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Internal Kata Competition 2013

February 2 2013

It was a fine February day when we had our annual kata tournament. The day started off with our regular training sessions which is a good last minute check up of our katas. Sensei Tohyama always trains us to the last minute by giving us hints and tips which are all essential to perfecting our kata. A lot of students began to gather around 30 minutes before the start of our tournament, a good turnout was present with everyone preparing for the big event.

Preparation and cleaning up is an essential part of martial arts training and it is good to see how these basics have transformed into a routine, thanks to strict disciplinary instructions from sensei's and senpai's from the past.

It was a pity that the turnout of the adult classes were few, however almost all the kids have participated and I was reminded of how big our dojo is.

Our first round of katas were performed in a group by belt order. It was obvious to see who had devoted to hard practice. As we went up in belt order, a clear distinction was made from blue belt members from the former groups which in a way is natural. Probably because katas get more sophisticated from blue belts. Sensei had pointed out in detail on advices to each group kata which I thought was beneficial for those yet to perform, however, people were still making the same mistakes. Nido-bumi (double stepping) was a classic example of this and sensei explained the importance of avoiding these mistakes in detail. As the belt order got higher, dynamic movements were performed and one can feel the strength in the air.

A popular member of our dojo, Ichii san's movements were very powerful..until when he slipped towards the end and made the whole crowd burst into laughter. Thank you Ichii san ... you made the rest of the kata performers nerves relax altogether and I was one of them for sure! At least your kids won the grand champion titles (well done!) so I envy the 2 bottles of sake as the prize!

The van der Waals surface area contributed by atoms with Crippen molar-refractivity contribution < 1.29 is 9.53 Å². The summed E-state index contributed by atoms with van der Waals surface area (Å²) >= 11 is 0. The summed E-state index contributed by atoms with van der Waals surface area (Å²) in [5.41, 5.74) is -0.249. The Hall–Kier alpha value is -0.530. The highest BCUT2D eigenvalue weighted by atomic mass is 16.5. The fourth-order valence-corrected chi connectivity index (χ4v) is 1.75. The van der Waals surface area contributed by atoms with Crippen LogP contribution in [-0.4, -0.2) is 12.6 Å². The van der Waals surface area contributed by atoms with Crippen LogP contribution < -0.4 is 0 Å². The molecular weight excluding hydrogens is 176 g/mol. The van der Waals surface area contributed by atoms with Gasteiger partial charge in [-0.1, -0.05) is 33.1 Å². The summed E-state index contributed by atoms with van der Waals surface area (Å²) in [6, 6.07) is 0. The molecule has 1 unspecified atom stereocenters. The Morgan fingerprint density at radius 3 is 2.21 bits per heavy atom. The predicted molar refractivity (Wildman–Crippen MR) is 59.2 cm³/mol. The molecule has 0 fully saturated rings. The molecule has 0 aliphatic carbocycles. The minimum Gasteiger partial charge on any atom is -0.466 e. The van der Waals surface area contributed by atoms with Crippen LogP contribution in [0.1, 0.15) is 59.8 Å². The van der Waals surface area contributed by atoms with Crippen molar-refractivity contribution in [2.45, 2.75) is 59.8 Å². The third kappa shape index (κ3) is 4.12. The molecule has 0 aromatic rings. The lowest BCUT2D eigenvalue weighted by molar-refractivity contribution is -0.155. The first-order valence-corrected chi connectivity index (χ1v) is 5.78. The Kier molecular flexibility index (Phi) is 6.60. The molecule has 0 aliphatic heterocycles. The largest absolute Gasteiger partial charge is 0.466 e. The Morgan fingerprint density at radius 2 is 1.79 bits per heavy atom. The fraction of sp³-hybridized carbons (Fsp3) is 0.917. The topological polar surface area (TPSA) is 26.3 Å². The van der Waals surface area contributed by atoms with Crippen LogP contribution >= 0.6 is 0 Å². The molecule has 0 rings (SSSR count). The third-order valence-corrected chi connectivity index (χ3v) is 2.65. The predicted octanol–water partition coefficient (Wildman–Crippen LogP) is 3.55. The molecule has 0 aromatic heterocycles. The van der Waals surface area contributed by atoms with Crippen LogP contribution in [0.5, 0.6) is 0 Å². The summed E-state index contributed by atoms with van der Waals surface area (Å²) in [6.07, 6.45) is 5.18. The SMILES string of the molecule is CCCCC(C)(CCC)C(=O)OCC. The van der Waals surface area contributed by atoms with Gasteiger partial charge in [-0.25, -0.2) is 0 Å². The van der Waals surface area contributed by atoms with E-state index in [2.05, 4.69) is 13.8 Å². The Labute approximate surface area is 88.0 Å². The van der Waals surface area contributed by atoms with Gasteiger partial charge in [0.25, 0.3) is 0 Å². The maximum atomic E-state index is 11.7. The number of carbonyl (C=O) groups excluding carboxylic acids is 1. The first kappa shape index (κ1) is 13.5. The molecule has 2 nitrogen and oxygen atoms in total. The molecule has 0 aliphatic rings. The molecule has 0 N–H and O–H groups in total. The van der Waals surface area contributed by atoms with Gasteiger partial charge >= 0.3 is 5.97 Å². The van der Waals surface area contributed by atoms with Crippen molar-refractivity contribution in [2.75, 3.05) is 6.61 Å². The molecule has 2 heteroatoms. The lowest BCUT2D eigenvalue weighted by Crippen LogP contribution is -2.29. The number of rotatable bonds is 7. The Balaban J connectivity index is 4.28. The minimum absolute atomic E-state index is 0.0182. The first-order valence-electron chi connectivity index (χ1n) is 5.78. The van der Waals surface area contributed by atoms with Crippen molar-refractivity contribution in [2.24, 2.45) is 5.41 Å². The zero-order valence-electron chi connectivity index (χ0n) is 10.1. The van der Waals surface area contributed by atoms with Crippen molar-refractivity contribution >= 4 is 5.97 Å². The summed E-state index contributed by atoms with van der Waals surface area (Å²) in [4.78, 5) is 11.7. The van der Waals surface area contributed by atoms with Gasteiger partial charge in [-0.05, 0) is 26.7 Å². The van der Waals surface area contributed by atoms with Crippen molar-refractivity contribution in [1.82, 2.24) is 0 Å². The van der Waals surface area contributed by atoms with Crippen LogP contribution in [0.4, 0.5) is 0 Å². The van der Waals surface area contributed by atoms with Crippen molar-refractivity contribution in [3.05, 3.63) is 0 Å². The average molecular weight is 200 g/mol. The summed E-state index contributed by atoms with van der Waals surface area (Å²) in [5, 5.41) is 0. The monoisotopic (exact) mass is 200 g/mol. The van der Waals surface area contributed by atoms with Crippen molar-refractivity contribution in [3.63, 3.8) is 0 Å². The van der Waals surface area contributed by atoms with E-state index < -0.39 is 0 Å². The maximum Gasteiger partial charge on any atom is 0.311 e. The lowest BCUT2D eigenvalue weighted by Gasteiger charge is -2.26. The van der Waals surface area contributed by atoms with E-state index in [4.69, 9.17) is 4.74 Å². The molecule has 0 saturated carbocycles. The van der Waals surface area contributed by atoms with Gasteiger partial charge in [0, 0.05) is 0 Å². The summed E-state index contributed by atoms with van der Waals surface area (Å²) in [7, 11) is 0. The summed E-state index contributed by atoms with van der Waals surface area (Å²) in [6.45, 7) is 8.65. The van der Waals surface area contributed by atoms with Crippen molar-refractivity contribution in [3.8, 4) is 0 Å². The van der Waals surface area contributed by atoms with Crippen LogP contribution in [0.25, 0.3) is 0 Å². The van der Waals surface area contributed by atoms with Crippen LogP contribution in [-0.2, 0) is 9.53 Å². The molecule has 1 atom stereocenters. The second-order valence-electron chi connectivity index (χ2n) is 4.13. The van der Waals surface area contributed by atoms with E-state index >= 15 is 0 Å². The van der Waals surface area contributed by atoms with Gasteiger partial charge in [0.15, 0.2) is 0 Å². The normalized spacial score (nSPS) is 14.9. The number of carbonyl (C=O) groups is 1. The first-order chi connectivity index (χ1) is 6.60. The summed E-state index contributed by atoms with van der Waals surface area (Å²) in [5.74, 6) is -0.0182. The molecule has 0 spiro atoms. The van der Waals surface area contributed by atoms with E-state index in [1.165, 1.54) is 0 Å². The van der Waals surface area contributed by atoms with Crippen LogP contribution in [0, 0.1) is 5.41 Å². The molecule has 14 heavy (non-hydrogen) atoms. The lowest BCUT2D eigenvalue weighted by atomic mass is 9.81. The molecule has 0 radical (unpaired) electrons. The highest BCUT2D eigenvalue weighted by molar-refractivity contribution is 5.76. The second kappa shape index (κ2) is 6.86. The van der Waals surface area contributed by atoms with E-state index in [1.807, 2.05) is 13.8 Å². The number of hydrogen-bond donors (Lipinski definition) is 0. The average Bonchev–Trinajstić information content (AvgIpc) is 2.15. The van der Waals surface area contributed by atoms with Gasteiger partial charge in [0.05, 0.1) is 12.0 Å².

Sensei Tohyama also took this opportunity to run through a few kata bunkai, explaining some movements in kata relating to kumite. One must not forget that kata is the basic form of kumite and each movement has a meaning. People tend to care less about kata which is important from martial arts point of view. As sensei said, to perfect a kata requires 10,000 practices. This means that if you do one kata 3 times are day, it will still take you 10 years to perfect it and there are over 30 katas so one can only understand the amount of time it will take to near perfection.

From this year, each participant was given the opportunity to perform a second kata which gave opportunities for students who were overwhelmed with nerves the first time round and I thought that this showed the true reflection of each students calibre. During the interim, Sensei Ukita performed Saifa and Sushiho, a shodan and 5th dan Kata respectively and the each member of the crowd had their eyes pinned to the great performance.

Very nice prizes (Japanese sake as well!) were given out to 1st and 2nd place of each belt, along with other students whom sensei's saw as good performance.

The comments from sensei were quick and simple to understand, however the depth of it is something which you cannot find in a text book. I also had the privilege of translating sensei's comments which led me to a deeper understanding of kata which I gave me that extra boost to perform adequately myself. I look forward to further kata seminars and tournaments for years to come. Special thanks to O'flynn san, Pierre and double Ichii san's for helping out enabling the tournament to run smoothly.


Joji Masumoto